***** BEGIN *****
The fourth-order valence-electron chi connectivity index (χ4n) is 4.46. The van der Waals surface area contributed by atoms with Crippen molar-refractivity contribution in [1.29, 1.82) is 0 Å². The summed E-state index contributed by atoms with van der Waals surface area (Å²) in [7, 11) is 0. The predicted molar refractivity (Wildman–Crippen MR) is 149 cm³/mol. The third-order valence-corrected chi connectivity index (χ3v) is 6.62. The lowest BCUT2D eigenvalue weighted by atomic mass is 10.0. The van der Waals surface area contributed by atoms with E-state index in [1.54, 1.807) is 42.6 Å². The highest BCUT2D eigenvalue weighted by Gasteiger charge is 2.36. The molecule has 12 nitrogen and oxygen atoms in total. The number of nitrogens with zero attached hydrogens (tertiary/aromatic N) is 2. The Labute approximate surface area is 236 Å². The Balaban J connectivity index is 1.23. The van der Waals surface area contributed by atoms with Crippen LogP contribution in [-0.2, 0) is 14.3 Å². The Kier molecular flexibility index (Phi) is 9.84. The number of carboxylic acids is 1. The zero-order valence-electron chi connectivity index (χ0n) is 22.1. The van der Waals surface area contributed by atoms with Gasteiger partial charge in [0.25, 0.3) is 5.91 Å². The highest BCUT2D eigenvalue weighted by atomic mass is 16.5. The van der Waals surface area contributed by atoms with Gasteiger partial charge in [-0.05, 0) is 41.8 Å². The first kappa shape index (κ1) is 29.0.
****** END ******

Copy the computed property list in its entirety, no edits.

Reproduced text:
The fourth-order valence-electron chi connectivity index (χ4n) is 4.46. The van der Waals surface area contributed by atoms with Crippen molar-refractivity contribution in [1.29, 1.82) is 0 Å². The summed E-state index contributed by atoms with van der Waals surface area (Å²) in [7, 11) is 0. The predicted molar refractivity (Wildman–Crippen MR) is 149 cm³/mol. The third-order valence-corrected chi connectivity index (χ3v) is 6.62. The lowest BCUT2D eigenvalue weighted by atomic mass is 10.0. The van der Waals surface area contributed by atoms with E-state index in [1.54, 1.807) is 42.6 Å². The highest BCUT2D eigenvalue weighted by Gasteiger charge is 2.36. The molecule has 12 nitrogen and oxygen atoms in total. The number of nitrogens with zero attached hydrogens (tertiary/aromatic N) is 2. The Labute approximate surface area is 236 Å². The Balaban J connectivity index is 1.23. The van der Waals surface area contributed by atoms with Crippen LogP contribution in [-0.2, 0) is 14.3 Å². The Kier molecular flexibility index (Phi) is 9.84. The number of carboxylic acids is 1. The zero-order valence-electron chi connectivity index (χ0n) is 22.1. The van der Waals surface area contributed by atoms with Gasteiger partial charge in [0.25, 0.3) is 5.91 Å². The highest BCUT2D eigenvalue weighted by atomic mass is 16.5. The van der Waals surface area contributed by atoms with Gasteiger partial charge in [-0.05, 0) is 41.8 Å². The first kappa shape index (κ1) is 29.0.